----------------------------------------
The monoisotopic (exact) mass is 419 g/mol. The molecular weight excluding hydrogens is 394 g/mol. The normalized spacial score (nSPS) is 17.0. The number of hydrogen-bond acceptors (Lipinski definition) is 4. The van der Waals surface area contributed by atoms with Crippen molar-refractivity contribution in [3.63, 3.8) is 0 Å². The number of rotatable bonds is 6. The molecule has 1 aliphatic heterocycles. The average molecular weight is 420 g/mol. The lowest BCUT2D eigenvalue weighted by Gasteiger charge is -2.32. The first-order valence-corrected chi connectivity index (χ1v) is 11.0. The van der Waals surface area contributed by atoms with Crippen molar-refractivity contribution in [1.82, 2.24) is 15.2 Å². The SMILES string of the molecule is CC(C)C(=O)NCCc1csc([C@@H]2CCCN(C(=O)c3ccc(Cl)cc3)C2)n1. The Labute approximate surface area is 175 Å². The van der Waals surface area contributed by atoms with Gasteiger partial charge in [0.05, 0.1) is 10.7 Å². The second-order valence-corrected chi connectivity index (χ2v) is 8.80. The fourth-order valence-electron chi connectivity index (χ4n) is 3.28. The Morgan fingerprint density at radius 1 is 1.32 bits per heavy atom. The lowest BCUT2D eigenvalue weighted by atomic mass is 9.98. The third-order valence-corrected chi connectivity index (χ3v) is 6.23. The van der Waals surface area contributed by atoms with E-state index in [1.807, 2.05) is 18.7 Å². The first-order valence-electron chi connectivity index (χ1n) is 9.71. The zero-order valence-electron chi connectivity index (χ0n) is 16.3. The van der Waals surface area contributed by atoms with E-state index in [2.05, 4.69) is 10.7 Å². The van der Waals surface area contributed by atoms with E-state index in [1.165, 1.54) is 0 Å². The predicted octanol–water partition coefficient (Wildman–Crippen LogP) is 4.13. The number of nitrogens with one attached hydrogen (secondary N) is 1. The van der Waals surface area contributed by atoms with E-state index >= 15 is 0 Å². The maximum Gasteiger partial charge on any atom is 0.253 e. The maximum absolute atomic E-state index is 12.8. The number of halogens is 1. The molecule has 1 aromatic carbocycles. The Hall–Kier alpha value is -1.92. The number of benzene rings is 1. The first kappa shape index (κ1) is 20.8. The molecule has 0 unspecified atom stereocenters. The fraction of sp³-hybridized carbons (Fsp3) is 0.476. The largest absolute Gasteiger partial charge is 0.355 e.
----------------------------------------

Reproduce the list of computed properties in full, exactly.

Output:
The monoisotopic (exact) mass is 419 g/mol. The molecular weight excluding hydrogens is 394 g/mol. The normalized spacial score (nSPS) is 17.0. The number of hydrogen-bond acceptors (Lipinski definition) is 4. The van der Waals surface area contributed by atoms with Crippen molar-refractivity contribution in [3.63, 3.8) is 0 Å². The number of rotatable bonds is 6. The molecule has 1 aliphatic heterocycles. The average molecular weight is 420 g/mol. The lowest BCUT2D eigenvalue weighted by Gasteiger charge is -2.32. The first-order valence-corrected chi connectivity index (χ1v) is 11.0. The van der Waals surface area contributed by atoms with Crippen molar-refractivity contribution in [1.82, 2.24) is 15.2 Å². The SMILES string of the molecule is CC(C)C(=O)NCCc1csc([C@@H]2CCCN(C(=O)c3ccc(Cl)cc3)C2)n1. The Labute approximate surface area is 175 Å². The van der Waals surface area contributed by atoms with Gasteiger partial charge in [0.05, 0.1) is 10.7 Å². The second-order valence-corrected chi connectivity index (χ2v) is 8.80. The fourth-order valence-electron chi connectivity index (χ4n) is 3.28. The Morgan fingerprint density at radius 1 is 1.32 bits per heavy atom. The lowest BCUT2D eigenvalue weighted by atomic mass is 9.98. The third-order valence-corrected chi connectivity index (χ3v) is 6.23. The van der Waals surface area contributed by atoms with E-state index in [1.807, 2.05) is 18.7 Å². The first-order valence-electron chi connectivity index (χ1n) is 9.71. The zero-order valence-electron chi connectivity index (χ0n) is 16.3. The van der Waals surface area contributed by atoms with E-state index in [2.05, 4.69) is 10.7 Å². The van der Waals surface area contributed by atoms with E-state index in [1.165, 1.54) is 0 Å². The predicted octanol–water partition coefficient (Wildman–Crippen LogP) is 4.13. The number of nitrogens with one attached hydrogen (secondary N) is 1. The van der Waals surface area contributed by atoms with E-state index >= 15 is 0 Å². The maximum Gasteiger partial charge on any atom is 0.253 e. The maximum absolute atomic E-state index is 12.8. The number of halogens is 1. The molecule has 1 aromatic carbocycles. The Hall–Kier alpha value is -1.92. The number of benzene rings is 1. The first kappa shape index (κ1) is 20.8. The molecule has 0 unspecified atom stereocenters. The fraction of sp³-hybridized carbons (Fsp3) is 0.476. The largest absolute Gasteiger partial charge is 0.355 e.